Biffle loses pole to teammate

HOMESTEAD, Fla. -- When Greg Biffle won the pole position for the season-opening Daytona 500, the smiles were on the house.

The No. 16 Roush Racing team was free to talk of optimism and confidence. No one could dampen Biffle's spirits and insistence that the team would improve on last season's 20th-place finish.

A little more than nine months later, Biffle is ranked 21st and just watched one shot for his team to close the season with a bang go up in smoke.

Biffle ran a 179.307 mph lap around the 1.5-mile Homestead-Miami Speedway on Friday. When he laid it down, it was the fastest lap on the board.

"The car was just perfect," beamed Biffle. "It went down in the corner and the car rotated just right. I went for the throttle and it was just a little bit free and I just kind of drove the race car. The guys just did a great job with it. It's our best Ford Taurus body that we have and it's our best chassis."

As Biffle spoke, he held the top spot on the lap charts. But there were several threats to a possible pole-winning effort left to qualify.

He watched nervously as Jamie McMurray, last season's pole sitter, went out.

McMurray lost some time from practice and qualified 18th.

Biffle's heart beat fast as "Rocketman" Ryan Newman, owner of nine pole positions this year alone, went out on the track.

Alas, once more he was safe -- barely, with Newman qualifying third best.

Through 54 of 55 qualifiers, Biffle's pole was safe. Until an unlikely speedster clipped him from his perch.

Kurt Busch, carrying the weight of an 18-point lead in the title chase, didn't give any signs that he was ready to win a pole. He wasn't particularly fast in testing here earlier in the season; his fastest practice lap on Friday was still only 14th best. And though he does have a couple poles to his credit, he is not widely regarded as a strong qualifier.

But Busch defied the odds with a run of 179.319 mph, putting him on the pole for the most important race of his young career. Busch's Roush Racing teammate, meanwhile, was taken off the headlines.

"Yeah, I thought we might be safe there," Biffle said. "It was still a good lap, and I'm happy for my teammate."

Even Busch showed surprise over his feat.

"Is this Firday?" Busch asked, referring to the day Cup drivers traditionally qualify. "I never knew we could do things like this on Friday."

There was no evidence of crush in Biffle's voice. The second-year driver has a full plate this weekend as he finished eighth in the Craftsman Truck Series event on Friday and will race in the Busch race on Saturday.

He took being bumped from the Cup pole in stride.

"I may not be on the pole, but I'm going to be in the first two rows and that's what counts," Biffle said. "I'm excited. I've got a really good car for Sunday. I'm pretty busy this weekend, so it's a good way to start on Sunday."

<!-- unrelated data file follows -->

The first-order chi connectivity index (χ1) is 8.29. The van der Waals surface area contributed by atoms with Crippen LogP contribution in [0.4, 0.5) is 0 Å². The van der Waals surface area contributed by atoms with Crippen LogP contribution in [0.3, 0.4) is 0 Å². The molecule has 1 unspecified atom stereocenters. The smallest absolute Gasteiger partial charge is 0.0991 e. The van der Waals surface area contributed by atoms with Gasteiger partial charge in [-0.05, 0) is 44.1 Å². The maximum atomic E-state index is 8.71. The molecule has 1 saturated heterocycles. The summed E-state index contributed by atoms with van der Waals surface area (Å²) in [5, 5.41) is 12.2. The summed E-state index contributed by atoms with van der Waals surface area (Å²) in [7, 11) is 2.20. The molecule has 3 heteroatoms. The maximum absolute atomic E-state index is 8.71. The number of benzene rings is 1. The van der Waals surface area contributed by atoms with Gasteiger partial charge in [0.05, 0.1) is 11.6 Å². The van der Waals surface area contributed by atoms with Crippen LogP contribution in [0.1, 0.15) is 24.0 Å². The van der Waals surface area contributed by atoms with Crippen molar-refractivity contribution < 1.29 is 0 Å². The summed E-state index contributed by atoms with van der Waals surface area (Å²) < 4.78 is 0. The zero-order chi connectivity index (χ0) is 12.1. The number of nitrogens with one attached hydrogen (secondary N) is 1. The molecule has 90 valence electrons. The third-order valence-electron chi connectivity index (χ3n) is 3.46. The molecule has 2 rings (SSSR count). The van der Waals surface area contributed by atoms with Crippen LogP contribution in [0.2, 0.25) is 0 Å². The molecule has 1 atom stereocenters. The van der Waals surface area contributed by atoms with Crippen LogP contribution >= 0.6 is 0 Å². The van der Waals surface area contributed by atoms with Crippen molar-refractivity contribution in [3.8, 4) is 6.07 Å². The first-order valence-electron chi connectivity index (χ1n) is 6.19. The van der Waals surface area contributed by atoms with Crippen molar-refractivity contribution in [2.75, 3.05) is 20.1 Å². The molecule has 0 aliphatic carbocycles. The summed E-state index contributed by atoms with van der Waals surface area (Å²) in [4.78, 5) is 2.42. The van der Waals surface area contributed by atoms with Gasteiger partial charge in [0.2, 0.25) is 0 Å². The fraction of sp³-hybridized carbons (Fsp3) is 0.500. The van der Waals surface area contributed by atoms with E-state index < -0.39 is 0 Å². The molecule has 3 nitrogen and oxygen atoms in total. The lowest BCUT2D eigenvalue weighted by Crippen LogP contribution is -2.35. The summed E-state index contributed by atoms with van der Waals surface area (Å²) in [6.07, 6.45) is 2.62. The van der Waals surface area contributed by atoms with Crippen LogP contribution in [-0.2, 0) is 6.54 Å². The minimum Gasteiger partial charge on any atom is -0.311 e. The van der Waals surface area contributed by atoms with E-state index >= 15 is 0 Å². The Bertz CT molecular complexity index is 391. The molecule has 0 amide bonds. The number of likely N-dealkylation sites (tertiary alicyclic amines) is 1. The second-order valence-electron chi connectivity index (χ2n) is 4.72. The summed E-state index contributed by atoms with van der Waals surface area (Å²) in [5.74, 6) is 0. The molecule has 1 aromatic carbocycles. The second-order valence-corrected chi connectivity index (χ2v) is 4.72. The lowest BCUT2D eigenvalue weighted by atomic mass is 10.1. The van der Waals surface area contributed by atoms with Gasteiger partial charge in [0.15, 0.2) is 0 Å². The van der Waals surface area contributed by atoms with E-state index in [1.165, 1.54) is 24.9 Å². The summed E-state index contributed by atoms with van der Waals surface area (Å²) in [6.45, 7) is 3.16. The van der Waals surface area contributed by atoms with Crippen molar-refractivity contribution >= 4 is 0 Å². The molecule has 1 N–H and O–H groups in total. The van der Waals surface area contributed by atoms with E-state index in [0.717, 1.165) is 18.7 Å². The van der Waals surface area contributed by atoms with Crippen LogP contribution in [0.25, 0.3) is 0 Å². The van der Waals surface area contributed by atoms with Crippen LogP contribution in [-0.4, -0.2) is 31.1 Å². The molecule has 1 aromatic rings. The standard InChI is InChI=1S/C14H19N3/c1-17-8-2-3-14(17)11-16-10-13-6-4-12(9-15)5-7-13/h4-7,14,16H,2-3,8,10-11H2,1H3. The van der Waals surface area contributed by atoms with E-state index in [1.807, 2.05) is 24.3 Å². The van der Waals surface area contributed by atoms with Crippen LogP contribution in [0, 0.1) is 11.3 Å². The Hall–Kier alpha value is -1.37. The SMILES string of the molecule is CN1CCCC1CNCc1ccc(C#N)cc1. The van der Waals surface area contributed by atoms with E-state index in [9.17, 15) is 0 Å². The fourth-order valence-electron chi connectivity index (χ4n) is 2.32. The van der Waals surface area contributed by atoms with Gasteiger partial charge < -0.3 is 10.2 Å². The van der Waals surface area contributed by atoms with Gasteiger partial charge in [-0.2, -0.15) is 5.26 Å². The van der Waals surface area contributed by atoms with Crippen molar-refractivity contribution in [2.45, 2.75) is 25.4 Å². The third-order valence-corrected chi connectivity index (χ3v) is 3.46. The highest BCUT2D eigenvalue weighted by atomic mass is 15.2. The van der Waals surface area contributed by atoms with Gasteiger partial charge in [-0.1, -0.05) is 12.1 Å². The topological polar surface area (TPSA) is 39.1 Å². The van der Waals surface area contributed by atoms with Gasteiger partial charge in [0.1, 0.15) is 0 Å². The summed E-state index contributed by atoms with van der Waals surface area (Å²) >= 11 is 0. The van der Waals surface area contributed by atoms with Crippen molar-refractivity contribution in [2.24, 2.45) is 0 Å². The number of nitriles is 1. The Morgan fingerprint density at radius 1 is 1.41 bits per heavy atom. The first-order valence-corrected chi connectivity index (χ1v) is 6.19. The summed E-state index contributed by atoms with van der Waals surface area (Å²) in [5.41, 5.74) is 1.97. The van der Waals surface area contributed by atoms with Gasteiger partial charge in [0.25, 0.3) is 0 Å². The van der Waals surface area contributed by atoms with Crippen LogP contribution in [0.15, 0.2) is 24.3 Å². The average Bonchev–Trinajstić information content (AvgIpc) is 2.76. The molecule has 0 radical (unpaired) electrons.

Especially given the history of the car he brought to Miami. Biffle notched his lone victory of the season, at Michigan International Speedway, driving this car. He also piloted this rig to a third-place finish at Kansas Speedway.

He said one more finish like that would do tremendous things for his team's confidence over the off-season.

Even before qualifying, the No. 16 team emphasized the importance of having a strong showing this weekend. Although Biffle did grab that Daytona pole and did win one Michigan race, the majority of the 2004 campaign was not one for the books.

Biffle has had nine finishes of 30th or worse and has failed to finish five times.

Meanwhile, he had to watch as Busch had a magical run through the first nine races of the 10-race shootout, putting him a win away from the Nextel Cup title. Busch and Biffle are both from the West -- Busch from Nevada and Biffle from Washington.

The two saw each other compete in regional circuits and were competitors in the Truck Series in 2000, with Biffle winning the title and Busch coming in second.

Biffle said it's been a joy to watch his teammate and friend perform so well, but that it didn't make his lowly perch this year any easier.

But crew chief Doug Richert says the gains made by the No. 16 team internally, though not evident on the stat sheets, have given them reason to believe in a much improved 2005. And while Busch, Mark Martin and Matt Kenseth are getting most of the attention devoted to the Roush stable, there's no reason to believe that Biffle won't steal some of that next year.

All he wants is a strong finish on Sunday to prove it to the world.

"I'm very happy with the way this team has developed over the 2004 season," he said. "We've had a very good second half and we're looking forward to the 2005 season. We've started building cars for Daytona and the downforce tracks with the new spoiler configuration. Our confidence is high heading into next year."

Rupen Fofaria is a freelance writer living in Chicago and a regular contributor to ESPN.com. He can be reached at rfofaria@espnspecial.com.